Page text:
Our rescue experiments showed a significant decrease in the ability to maintain proper somatic muscle and gut morphology upon deletion of the MIB-specific but not the HERC2 domains. Although we can detect robust expression of the MIB domain-deleted constructs (with ectopic expression levels at least as high as that of full-length Mib2), it is possible that folding or cellular distribution of the protein variants could be different. However, given the modular nature of substrate recognition as discussed above, we propose that the HERC2/ZZ/HERC2 and MIB domains of Drosophila Mib2 also act independently to recognize distinct epitopes on different molecules in order to execute multiple functions. Overall our data suggest that at least one of the MIB domains together with the ankyrin repeats is essential for functions needed to stabilize the embryonic musculature, whereas the HERC2 domains, like the RING fingers, could be connected to a subset of ubiquitination-dependent Mib2 functions that do not affect muscle integrity in the embryo. So far, targets that are directly ubiquitinated by Mib2 have not yet been identified, although a couple of candidates can be predicted based on indirect evidence. One candidate that was proposed in the context of myoblast fusion is the Gli-like transcription factor Lame duck (Lmd). Ubiquitinated Lmd is specifically expressed in fusion-competent myoblasts and appears to be degraded in a mib2-dependent manner in somatic and visceral muscles after myoblast fusion [18, 45]. In mib2 mutant embryos, Lmd appears to be ectopically stabilized in maturing myotubes after myoblast fusion where it might interfere with ongoing fusion or fiber differentiation processes [18, 45]. However, in contrast to the postulated structural functions of Mib2 that are mediated via the ankryrin and MIB domains, the presumed E3 ubiquitin ligase-dependent activities of Mib2 appear to contribute relatively little to its major function in maintaining muscle integrity during late embryogenesis [17, 18].
Drosophila Mib2 is a multifunctional protein with distinct roles during embryonic and adult myogenesis
Two hypomorphic alleles newly isolated in this work point toward additional post-embryonic functions of Mib2. These alleles, mib2S1259 and mib2S1456, were found to contain point mutations in the MIB and RING domains, respectively. In contrast to the mib2 mutations affecting ankyrin repeats, these mutations have only minor impact on embryonic development allowing the flies to survive to adulthood. Strikingly, these mutations strongly impair functions of Mib2 during adult myogenesis, leading to an inability to fly and a frequent “wings held-up” phenotype. Such phenotypes are usually connected with mutations in genes that affect flight muscle development, sarcomeric structure or innervation [46, 47]. Our present data demonstrate that in these mib2 hypomorphic alleles, the phenotypes are essentially caused by degeneration of nascent DLMs during metamorphosis and by DVM defects to a lesser degree. The severe loss of these muscles can fully explain the visible phenotypes of the adults. Our data are also consistent with observations made in adults after RNAi-mediated down-regulation of mib2 using the post-embryonic driver 1151-GAL4 .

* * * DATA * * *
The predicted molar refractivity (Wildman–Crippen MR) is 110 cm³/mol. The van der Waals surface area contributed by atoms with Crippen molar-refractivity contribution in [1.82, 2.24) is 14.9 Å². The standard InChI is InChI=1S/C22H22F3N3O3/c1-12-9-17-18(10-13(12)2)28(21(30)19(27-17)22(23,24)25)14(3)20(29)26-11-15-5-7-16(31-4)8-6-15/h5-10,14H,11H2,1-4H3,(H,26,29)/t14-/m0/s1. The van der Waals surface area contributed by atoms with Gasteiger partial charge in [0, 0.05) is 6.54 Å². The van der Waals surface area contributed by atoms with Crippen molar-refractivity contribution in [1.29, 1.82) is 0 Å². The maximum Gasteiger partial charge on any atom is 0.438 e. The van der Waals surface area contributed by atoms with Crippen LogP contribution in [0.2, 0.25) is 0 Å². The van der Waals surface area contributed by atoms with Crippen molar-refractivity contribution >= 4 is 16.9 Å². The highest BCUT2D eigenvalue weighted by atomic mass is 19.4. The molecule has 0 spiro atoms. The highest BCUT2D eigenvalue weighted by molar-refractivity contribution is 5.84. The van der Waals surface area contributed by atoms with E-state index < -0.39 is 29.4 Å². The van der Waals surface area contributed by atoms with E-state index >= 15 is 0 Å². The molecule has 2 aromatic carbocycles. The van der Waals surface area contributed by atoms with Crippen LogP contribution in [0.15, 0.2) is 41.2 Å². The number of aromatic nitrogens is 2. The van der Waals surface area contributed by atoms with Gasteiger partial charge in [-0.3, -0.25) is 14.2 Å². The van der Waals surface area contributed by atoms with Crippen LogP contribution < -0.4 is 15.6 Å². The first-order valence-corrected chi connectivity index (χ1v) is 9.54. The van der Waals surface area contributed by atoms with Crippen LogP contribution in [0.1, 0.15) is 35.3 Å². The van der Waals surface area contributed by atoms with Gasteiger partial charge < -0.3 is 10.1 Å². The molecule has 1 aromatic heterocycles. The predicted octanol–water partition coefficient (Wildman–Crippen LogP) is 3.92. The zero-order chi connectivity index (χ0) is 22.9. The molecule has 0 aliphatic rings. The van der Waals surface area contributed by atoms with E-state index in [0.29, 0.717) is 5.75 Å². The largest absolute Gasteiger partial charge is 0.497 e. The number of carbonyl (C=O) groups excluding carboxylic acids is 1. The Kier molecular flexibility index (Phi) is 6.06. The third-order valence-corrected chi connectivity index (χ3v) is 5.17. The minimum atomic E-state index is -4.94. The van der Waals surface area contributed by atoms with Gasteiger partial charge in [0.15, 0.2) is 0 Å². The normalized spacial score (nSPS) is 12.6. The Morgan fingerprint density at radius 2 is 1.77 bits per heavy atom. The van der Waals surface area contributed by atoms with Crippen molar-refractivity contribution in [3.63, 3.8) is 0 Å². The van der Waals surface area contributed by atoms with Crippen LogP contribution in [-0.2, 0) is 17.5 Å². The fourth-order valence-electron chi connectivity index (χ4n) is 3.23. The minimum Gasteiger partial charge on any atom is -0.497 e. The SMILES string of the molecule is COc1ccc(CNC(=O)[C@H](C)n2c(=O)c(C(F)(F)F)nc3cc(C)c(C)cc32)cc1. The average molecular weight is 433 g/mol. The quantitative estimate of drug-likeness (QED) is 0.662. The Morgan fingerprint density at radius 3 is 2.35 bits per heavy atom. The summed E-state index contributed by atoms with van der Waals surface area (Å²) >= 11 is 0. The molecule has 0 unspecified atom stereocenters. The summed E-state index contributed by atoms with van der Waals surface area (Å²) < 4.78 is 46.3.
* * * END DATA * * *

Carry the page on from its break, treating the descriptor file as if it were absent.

Notably, the phenotype of our hypomorphic mib2 mutants and the timing of DLM template loss are reminiscent of phenotypes described for specific hypomorphic mutants of stripe, a transcription factor-encoding gene expressed in epidermal cell types that regulates muscle attachments in embryos and during metamorphosis [34, 48–50]. It is therefore conceivable that Mib2 might also be vital for the nascent DLM fibers to form stable attachments, which appear to be interconnected with myofibrillogenesis . Mib2 could act in several ways. First, Mib2 could be directly involved in setting up cell contacts, although in the embryo no influence on integrin-marked muscle attachment sites was found in mib2 hypomorphs (this work) and the defects in amorphs are presumed to be secondary . Second, Mib2 could provide linkage to intracellular filaments or myofibrills; alternatively, it could assist in their formation. Of note, Mib2 is localized to Z-discs and to a lesser extent to M-lines of sarcomeres in larval and adult muscles [18, 28]. Furthermore, non-muscle myosin II components, which are also found at Z-discs in larvae, have been co-immunoprecipitated with Mib2 from adult thoraces [18, 52]. Finally, Mib2 could act indirectly to support growth and differentiation of nascent myotubes by influencing vesicle transport or signaling through processes similar to Mib1 in other systems. Data from the Drosophila protein interaction map (DPiM), which was obtained from proteome-wide purification of affinity-tagged proteins after expression in cell culture, suggest interactions of Mib2 with several proteins that are either part of the ESCRT (Endosomal Sorting Complexes Required for Transport) machinery or are predicted to have related functions . The ESCRT pathway plays an important role in protein degradation as well as the distribution and down-regulation of cell-surface receptors, including Notch (reviewed in ).
Location of the hypomorphic mutations suggests a ubiquitination-associated role of Mib2 during development of adult flight muscles
The glycine-to-glutamic acid exchange observed in the mib2S1259 allele (G277E) is situated in the first MIB repeat in a surface pocket that was recently shown to be essential for binding of mammalian Mib1 to a particular region of the Notch ligand Jag1 . The G277E mutation causes the first MIB repeat to look more like the second MIB repeat within this region (GHGGW versus GHGEW), which might lower the affinity for specific targets but not generally impair binding. As a result, this mutant form of Mib2 might still interact with most of its embryonic targets but not those in developing DLMs. As discussed above, previous data did not associate Mib2 with Notch signaling-related processes [17, 18]; hence, the existence of other interaction partners appears plausible. Nevertheless, since Notch signaling has to be tightly regulated during IFM formation [55–57], a connection between Mib2 and Notch signaling during flight muscle development remains an interesting possibility that needs to be addressed in future experiments.